HUNTSVILLE, Ala. (WRBL) -Colleges and universities across the world are making necessary adjustments to accommodate students during the pandemic.
While some institutions have decided to allow students to return to campus for in-person instruction while others have decided to transition to remote instruction. Meanwhile, several colleges and universities are sending COVID-19 test kits and care packages to faculty, staff and students.
Tarkesia Blakley, a native of Memphis, Tenn., is a junior at Missouri State University in Springfield, Mo. She has been involved in several campus organizations and has excelled in the classroom. She is currently pursuing a bachelor’s degree in Biology and plans to pursue a career in the medical field.
Most of Blakley’s classes are in-person including labs, which require physical activities, rather than watching demonstrations or listening to a lecture. This has caused Blakley to return to campus during the fall instead of taking classes online.
Though Blakley plans to return to campus in the fall, she is anxious. Blakley’s greatest concern is returning to college during the pandemic and students may be unable to practice social distancing due to large crowds inside and outside of class.
“At my school, we are required to wear a mask, but social distancing is what’s lacking and that’s is most important. Because I am a bio major, it’s typically 100-110 people in the classroom. Wearing a mask and social distancing go hand and hand but thousands of students will be walking close to one another to get to classes,” Blakley said.
There are over 1,318 cases of COVID-19 in Greene County, Mo, at time of publication.
Missouri State University released a plan designed to help students amid the pandemic. Students in larger classes will have assigned seating arrangements to respect social distancing laws. Blended courses will have in-person lectures one day and online lectures on an alternative day.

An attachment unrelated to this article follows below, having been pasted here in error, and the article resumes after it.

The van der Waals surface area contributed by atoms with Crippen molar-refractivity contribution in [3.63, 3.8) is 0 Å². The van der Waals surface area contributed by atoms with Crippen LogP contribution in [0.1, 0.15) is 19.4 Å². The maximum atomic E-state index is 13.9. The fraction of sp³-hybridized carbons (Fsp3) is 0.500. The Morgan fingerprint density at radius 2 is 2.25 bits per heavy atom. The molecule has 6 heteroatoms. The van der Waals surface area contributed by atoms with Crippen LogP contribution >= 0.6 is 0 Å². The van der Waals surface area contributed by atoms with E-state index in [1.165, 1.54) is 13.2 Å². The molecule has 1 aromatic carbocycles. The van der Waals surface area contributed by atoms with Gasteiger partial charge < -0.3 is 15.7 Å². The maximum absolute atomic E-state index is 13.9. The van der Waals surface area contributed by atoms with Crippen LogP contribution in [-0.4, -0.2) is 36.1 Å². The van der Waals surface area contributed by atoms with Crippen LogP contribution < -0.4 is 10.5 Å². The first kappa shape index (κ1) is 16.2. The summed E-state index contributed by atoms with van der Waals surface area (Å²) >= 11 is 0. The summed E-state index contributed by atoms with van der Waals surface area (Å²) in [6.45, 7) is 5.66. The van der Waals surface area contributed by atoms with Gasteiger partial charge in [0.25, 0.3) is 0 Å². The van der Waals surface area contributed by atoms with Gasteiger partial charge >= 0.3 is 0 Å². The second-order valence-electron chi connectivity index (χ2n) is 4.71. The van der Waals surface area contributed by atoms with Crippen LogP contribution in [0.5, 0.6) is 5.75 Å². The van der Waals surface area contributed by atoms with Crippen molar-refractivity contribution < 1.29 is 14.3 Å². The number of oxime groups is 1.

Blakley says the university will provide wipes and hand sanitizer stations in the common areas and hallways for students.
Blakley has decided to live alone during the pandemic. She will also take essential measures to prevent contracting the virus.
“I decided to get an apartment by myself that comes with a washer and dryer. I’ve ordered face shields to wear along with my mask and gloves while at school. I will wipe down the desk and seat before I sit down. I will not be attending social events or hanging with people as much,” Blakley said.
Blakley has decided to drive to school daily instead of taking shuttles and transportation services for students.
“I will drive to school every day instead of taking the shuttle because I do not know how often the seats and other areas will be clean. I will not be able to practice social distancing on the shuttles because it’s often crowded. There are so many students who ride the shuttles regularly and I do not want to take the chance of catching the virus,” Blakley said.
Blakley’s favorite restaurant on campus is Chick-fil-A and Panda Express. She visits these restaurants nearly every day after class. Due to long lines and cases of COVID-19 steadily increasing, Blakley will cook meals at home or order carry-out online.
Blakley has a plan if she contracts the coronavirus while in school.
“If I somehow contract the virus, I will have to quarantine in my apartment by myself. I will communicate with my professors and I believe that they will be understanding. I will do my best to stock up on food and toiletries as much as I can just in case, I have to remain shut in from everyone. I will just hope and pray that I recover if I catch the virus,” Blakley said.
Blakley relies on her parents for encouragement and will continue to do so should she become discouraged during the upcoming academic year.
“My courageous parents are encouraging me daily and they will continue to encourage me when I return to school. I know that If this pandemic was to overwhelm me or distract my attention away from my studies, I know that I can rely on them for loving support. They’ll be there for me and just praying for my safety,” Blakley said.
Fall classes at Missouri State University begin Aug.24.